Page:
“It is true that the Great Recession inflicted catastrophic economic damage, and that fiscal policy did too little to alleviate it. The impression of economic failure hardened into place as the sluggish recovery dragged on for several years.”

4. Wages and Unemployment: “Recently, conditions have improved. Unemployment has dropped, the number of people quitting their job has risen, and—as one would predict would happen when employers start to run short of available workers—average wages have started to climb.”

That’s a really long sentence. First, we agree that unemployment has dropped.

I do not agree, however, that wages have started to “climb.” (emphasis added). Climb? Really? It seems like Bernie is not the only casually throwing questionable adjectives around . . . Your choice of words gets even more laughable when we see that government released data showing that wages are not rising. In fact, in December 2014, average pay fell. (page 8).

You assert that Bernie’s conclusion that “Obama’s policies have failed to raise living standards for average people is premature.” Maybe you’re right. Only time will tell. This still doesn’t disqualify Bernie as a presidential candidate, though.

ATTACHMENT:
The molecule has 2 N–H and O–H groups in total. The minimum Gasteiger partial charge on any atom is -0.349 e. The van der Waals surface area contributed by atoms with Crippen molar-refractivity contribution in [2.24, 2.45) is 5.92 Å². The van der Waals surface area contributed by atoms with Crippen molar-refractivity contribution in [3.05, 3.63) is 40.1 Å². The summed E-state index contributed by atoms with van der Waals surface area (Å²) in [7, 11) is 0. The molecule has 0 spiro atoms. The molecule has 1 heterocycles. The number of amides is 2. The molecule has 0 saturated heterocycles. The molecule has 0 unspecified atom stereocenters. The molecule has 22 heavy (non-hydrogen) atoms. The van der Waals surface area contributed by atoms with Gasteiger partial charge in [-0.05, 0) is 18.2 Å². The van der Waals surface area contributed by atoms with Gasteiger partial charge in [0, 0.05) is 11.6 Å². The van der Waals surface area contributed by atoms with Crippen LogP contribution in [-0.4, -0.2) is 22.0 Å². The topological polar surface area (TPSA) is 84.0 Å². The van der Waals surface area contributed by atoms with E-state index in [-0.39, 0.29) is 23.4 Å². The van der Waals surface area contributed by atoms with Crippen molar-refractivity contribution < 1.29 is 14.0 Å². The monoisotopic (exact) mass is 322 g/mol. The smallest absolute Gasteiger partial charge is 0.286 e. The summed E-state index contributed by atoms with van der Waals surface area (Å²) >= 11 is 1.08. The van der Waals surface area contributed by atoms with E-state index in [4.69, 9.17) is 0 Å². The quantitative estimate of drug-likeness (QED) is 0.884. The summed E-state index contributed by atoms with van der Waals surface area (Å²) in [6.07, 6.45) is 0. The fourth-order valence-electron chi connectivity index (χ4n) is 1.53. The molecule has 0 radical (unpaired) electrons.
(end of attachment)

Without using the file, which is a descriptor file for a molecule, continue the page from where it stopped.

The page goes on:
5. Eliminating Corporate Power: “And the progress under Obama refutes Sanders’s corollary point, that meaningful change is impossible without a revolutionary transformation that eliminates corporate power.”

What progress have we made on reducing corporate power? There has been no campaign finance reform. The presidential candidates are expected to spend over $5 BILLION dollars this election. Where does this money come from? You could ask Hillary, but you already know the answer: anonymous corporate donations to a candidate’s Super Pac. Bernie doesn’t have one of those and we agree that a revolution is necessary. We live in a country where Supreme Court justices attend parties thrown by the Koch brothers! But yeah, let’s keep doing things the way they’ve always been done.